• This report highlights the discussion at the UCLA TRUCEN gathering, with a focus on engaged scholarship. Figure 2, Degrees of Collaborative Processes in Engaged Scholarship, differentiates unilateral vs. mutual determination of each stage of a research process, from the research question to the application of findings. Figure 3, Outcomes of Engaged Research, demarcates four unequal quadrants reflecting low and high academic and community outcomes. The report also addresses scholarship on engagement, educating students for civic engagement, and institutionalizing civic engagement.
  • Walshok, M. (1995). Knowledge without borders: What America’s research universities can do for the economy, the workplace, and the community. San Francisco: Jossey-Bass.
    • The author reveals the untapped potential of research universities for delivering and helping to apply the critical knowledge that society needs to maintain and build economic, workforce, and civic capabilities. She explores the evolution and expansion of America’s dependence on new knowledge and the importance of that knowledge as a critical resource that supports and drives virtually all social and economic progress.

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2. How Does Engaged Scholarship Compare with Traditional (Discovery) Scholarship?

  • Clinical and Translational Science Award (CTSA) Consortium’s Community Engagement Key Function Committee and the CTSA Community Engagement Workshop Planning Committee (2008). Researchers and their communities: The challenge of meaningful community engagement. http://www.ctsaweb.org/uploadedfiles/Best%20Practices%20in%20Community%20Engagement_Summary_2007-08.pdf
    • A summary of the best practices emerging from a series of national and regional workshops on community engagement held in five U.S. cities between May 2007 and October 2008.  The article, written in almost a newsletter format, critically examines previous roles and practices of Academic Health Centers, moves into definitions and illustrations of engaged scholarship in the field and offers recommendations for future practice. Definitions given and models illustrated have relevance and applicability far beyond the health fields.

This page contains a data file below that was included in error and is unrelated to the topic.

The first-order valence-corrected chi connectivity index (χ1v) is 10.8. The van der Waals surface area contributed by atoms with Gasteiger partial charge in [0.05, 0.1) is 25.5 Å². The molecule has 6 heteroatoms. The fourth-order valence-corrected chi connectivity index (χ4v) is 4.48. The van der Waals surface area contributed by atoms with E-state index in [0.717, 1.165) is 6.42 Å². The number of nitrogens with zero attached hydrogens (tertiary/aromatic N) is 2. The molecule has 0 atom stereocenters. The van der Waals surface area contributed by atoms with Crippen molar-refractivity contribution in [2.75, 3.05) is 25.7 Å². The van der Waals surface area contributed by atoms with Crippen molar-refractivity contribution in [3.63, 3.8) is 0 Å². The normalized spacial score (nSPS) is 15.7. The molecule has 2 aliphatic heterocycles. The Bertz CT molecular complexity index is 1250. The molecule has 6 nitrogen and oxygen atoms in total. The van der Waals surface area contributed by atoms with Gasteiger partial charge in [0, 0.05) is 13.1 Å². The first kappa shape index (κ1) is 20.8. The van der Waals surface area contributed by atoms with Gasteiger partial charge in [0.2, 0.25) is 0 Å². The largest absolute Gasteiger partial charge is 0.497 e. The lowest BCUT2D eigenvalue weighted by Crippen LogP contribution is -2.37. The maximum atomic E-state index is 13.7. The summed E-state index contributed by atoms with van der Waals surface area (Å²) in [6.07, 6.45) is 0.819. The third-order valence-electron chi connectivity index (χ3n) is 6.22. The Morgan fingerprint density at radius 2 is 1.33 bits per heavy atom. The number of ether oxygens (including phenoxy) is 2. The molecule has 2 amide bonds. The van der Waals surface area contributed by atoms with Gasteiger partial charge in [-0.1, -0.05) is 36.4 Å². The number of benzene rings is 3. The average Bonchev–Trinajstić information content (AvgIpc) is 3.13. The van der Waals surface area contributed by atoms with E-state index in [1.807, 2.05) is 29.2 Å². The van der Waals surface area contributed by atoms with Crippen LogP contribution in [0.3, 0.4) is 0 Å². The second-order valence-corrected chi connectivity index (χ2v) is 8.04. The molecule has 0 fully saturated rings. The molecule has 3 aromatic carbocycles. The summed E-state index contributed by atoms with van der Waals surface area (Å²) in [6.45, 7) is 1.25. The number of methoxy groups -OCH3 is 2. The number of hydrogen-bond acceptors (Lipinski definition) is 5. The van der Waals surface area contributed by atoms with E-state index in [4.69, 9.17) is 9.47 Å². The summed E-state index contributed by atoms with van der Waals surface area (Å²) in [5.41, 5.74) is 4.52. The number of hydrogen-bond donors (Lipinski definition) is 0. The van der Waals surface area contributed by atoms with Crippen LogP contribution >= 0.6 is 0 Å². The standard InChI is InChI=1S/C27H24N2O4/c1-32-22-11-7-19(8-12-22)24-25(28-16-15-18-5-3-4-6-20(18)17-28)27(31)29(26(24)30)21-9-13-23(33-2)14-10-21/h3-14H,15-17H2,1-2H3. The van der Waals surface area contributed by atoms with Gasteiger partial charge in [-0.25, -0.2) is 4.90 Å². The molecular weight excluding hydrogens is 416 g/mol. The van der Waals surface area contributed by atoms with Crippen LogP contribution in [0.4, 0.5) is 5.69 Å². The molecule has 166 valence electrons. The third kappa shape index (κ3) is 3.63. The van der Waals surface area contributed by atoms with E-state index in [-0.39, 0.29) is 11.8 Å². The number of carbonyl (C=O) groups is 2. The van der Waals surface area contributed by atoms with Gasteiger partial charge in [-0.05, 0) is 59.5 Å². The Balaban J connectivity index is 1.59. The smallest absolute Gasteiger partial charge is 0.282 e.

• Furco, A. (2002). A comparison of traditional scholarship and the scholarship of engagement. In Anderson J. & Douglass, J.A. et al, Promoting civic engagement at the University of California: Recommendations from the strategy group on civic and academic engagement (p. 10). Berkeley, CA: Center for Studies in Higher Education. The full report can found at http://cshe.berkeley.edu/publications/docs/StrategyReport.2.06.pdf
    • In this University of California report Furco offers a useful chart that compares views on traditional scholarship of discovery and on scholarship of engagement along six dimensions. He suggests that scholarship of engagement must satisfy criteria related to the traditional views and also additional ones having to do with direct application to broader public issues, community impact, and that it is reviewed and validated by qualified peers in the community.
  • Jordan, C. (Ed.). (2007). Community-engaged scholarship review, promotion & tenure package. Peer Review Workgroup, Community-Engaged Scholarship for Health Collaborative, Community-Campus Partnerships for Health. http://depts.washington.edu/ccph/pdf_files/CES_RPT_Package.pdf (especially pp. 5-10)
    • This document delineates eight characteristics of quality and significant community-engaged scholarship: clear academic and community change goals, adequate preparation in content area and grounding in the community, appropriate academic and community methods, significant impact on disciplinary knowledge and the community, effective presentation and dissemination to academic and community audiences, reflective technique, contribution to the national engagement movement, and consistently ethical behavior.
  • McDonald, M.A. Powerpoint presentation: Practicing community-engaged research. Duke University. https://www.dtmi.duke.edu/about-us/organization/duke-center-for-community-research/Resources/comm-engaged-research.pdf/view